“The Duke yet lives that Henry shall depose, But him outlive, and die a violent death.” Act 1, scene 4, lines 30-31 The spirit raised by the conjuror Bolingbroke and the witch Jourdayne make this prediction to the ambitious Eleanor regarding the fate of Henry. It is ambiguous, in that “Shall depose” and “die a violent death” could apply to York or Henry. However, this combination of treason and withcraft is enough to seal Eleanor’s fate and that of her innocent husband. “But what a point, my lord, your falcon made, And what a pitch she flew above the rest!” Act 2, scene 1, lines 5-6. Henry makes this apparently innocent remark to Humphrey about his high-flying falcon at the hawking party. The high-flying hawk is a frequent metaphor in Shakespeare for ambition. Suffolk twists Henry’s words (which are meant literally) into a metaphor in order to accuse Humphrey of personal ambition.
“…. I prithee peace, Good Queen, and whet not on these furious peers, For blessed are the peacemakers on earth.” Act 2, scene 1, lines 32-34 Henry tries to make peace between his quarreling nobles by echoing Christ’s words in the Sermon on the Mount, “blessed are the peacemakers” (Matthew 5:9). This is typical of Henry’s spiritual but unworldly approach to kingship.
“I must offend before I be attainted, And had I twenty times so many foes, And each of them had twenty times their power, All these could not procure me any scathe So long as I am loyal, true, and crimeless.” Act 2, scene 4, lines 60-64 Humphrey dismisses his wife’s warnings that Suffolk, York, and Beaufort are plotting to destroy him. He has absolute faith that his own honesty is his best protection. His faith proves naÔve and misplaced. Eleanor’s fears prove correct.
“… were’t not madness then To make the fox surveyor of the fold, Who being accused a crafty murderer,His guilt should be but idly posted over Because his purpose is not executed? No, let him die in that he is a fox, By nature proved and enemy to the flock, Before his chops be stained with crimson blood As Humphrey, proved by reasons, to my liege.” Act 3, scene 1, lines 252-60 Suffolk makes the case for killing Humphrey as a traitor even though he has not been proven to have committed any treason or other crime. Suffolk reasons that just as a farmer should kill a fox as a pre-emptive act, because it is the fox’s nature and intention to kill the farmer’s lambs, so they should kill Humphrey before he can do evil.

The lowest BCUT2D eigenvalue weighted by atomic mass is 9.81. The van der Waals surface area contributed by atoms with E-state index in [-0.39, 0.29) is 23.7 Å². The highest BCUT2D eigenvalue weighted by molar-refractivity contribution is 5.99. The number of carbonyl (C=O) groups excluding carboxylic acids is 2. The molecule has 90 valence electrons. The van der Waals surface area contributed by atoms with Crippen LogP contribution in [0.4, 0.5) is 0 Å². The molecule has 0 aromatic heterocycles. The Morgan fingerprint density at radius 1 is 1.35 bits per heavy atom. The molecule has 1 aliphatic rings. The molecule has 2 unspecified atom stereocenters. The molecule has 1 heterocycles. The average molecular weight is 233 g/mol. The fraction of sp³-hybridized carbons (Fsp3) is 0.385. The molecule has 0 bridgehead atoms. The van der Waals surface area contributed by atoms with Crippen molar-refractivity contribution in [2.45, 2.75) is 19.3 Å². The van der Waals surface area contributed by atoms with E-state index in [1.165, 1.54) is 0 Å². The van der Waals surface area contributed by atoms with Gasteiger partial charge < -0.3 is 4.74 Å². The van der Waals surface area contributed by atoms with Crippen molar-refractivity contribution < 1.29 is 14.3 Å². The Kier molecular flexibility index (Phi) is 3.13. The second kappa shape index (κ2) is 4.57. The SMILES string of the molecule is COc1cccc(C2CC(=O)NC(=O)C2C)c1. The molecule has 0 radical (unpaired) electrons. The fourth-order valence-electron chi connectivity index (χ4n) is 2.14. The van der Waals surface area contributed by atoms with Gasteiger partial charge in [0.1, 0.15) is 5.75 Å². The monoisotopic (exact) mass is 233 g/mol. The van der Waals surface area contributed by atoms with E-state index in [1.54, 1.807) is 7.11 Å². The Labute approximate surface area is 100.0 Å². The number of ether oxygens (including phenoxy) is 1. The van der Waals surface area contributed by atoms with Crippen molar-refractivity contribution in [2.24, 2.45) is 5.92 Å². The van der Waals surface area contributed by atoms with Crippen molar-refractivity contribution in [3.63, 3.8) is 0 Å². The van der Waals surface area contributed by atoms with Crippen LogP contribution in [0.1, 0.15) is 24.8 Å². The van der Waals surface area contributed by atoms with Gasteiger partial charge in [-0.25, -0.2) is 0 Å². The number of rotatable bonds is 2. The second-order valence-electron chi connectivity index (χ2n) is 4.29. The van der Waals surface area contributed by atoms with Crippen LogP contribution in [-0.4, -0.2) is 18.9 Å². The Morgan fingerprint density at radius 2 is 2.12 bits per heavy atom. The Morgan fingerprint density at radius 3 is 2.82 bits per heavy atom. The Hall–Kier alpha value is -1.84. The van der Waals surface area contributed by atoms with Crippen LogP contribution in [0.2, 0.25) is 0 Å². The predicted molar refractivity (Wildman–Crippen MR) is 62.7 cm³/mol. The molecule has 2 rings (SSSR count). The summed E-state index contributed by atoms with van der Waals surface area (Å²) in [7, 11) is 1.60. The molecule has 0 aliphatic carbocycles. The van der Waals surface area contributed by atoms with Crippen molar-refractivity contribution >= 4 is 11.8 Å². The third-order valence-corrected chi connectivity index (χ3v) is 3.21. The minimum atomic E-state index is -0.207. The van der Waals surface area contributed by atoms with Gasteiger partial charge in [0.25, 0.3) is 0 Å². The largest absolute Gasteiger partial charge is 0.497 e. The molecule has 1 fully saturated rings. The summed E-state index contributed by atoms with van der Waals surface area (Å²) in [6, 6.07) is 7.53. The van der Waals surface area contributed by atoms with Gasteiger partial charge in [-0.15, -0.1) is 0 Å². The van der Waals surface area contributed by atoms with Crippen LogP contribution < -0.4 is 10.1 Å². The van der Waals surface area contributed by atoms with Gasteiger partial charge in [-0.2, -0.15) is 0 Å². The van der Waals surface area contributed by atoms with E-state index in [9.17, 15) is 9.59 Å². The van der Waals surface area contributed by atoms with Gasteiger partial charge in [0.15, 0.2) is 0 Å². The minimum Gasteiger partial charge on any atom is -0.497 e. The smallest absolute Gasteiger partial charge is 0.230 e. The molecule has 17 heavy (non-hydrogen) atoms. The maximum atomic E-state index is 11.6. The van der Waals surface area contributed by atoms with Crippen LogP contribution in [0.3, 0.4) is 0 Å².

“Lay not thy hands on me; forbear, I say. Their touch affrights me as a serpent’s sting. Thou baleful messenger, out of my sight!” Act 3, scene 2, lines 46-48 Henry VI says this to Suffolk after Suffolk feigns surprise at finding Humphrey dead. Henry intuitively knows that Suffolk is responsible for Humphrey’s murder. The moment marks a change in Henry from naÔve child to a man with slightly more political realism.
“Ah, what a sign it is of evil life Where death’s approach is seen so terrible.” Act 3, scene 3, lines 5-6 Henry VI utters this reflection on Beaufort’s state of mind as he raves on his deathbed and tries to bribe death to let him live. In the Christian thought of Shakespeare’s time (and the time in which the play was set), it was thought that if someone had a clean conscience and was at peace with God, he or she made a good death. Humphrey is an example of a virtuous man who makes a good death, repenting his sins. Beaufort, though a churchman, is portrayed as a worldly and evil man who is tortured by what remains of his conscience.
“Here on my knee I beg mortality, Rather than life preserved with infamy.” Act 4, scene 5, lines 32-3 John says this to his father, Talbot, before the siege of Bordeaux. In his willingness to die rather than live dishonored by cowardice and betrayal of his country, John’s bravery is contrasted with the cowardice and petty self-seeking of characters such as Sir John Fastolf and Somerset
“Him that thou magnifiest with all these titles Stinking and flyblown lies here at our feet.” Act 4, scene 7, lines 75-6 Joan says this to Sir William Lucy after the English defeat at Bordeaux, in reply to Lucy’s question about where Talbot is. Lucy lists Talbot’s grand titles, and Joan gets bored listening to them. To her, the great warrior is just a stinking, rotting corpse.
“Break thou in pieces, and consume to ashes,Thou foul accursËd minister of hell.” Act 5, scene 5, lines 92-3 Richard, Duke of York curses Joan in these words in response to her curse on England before she is led away to be burned at the stake. In the final scenes of the play, Joan is portrayed as a witch in league with evil spirits, a whore, a liar, and a hypocrite. Her portrayal is a piece of character assassination of a historical figure who is popularly seen in France as a national heroine and a saint.
“BULLCALF O Lord, sir! I am a diseased man. FALSTAFF What disease hast thou? BULLCALF A whoreson cold, sir, a cough, sir, which I caught with ringing in the kings affairs upon his coronation-day, sir.”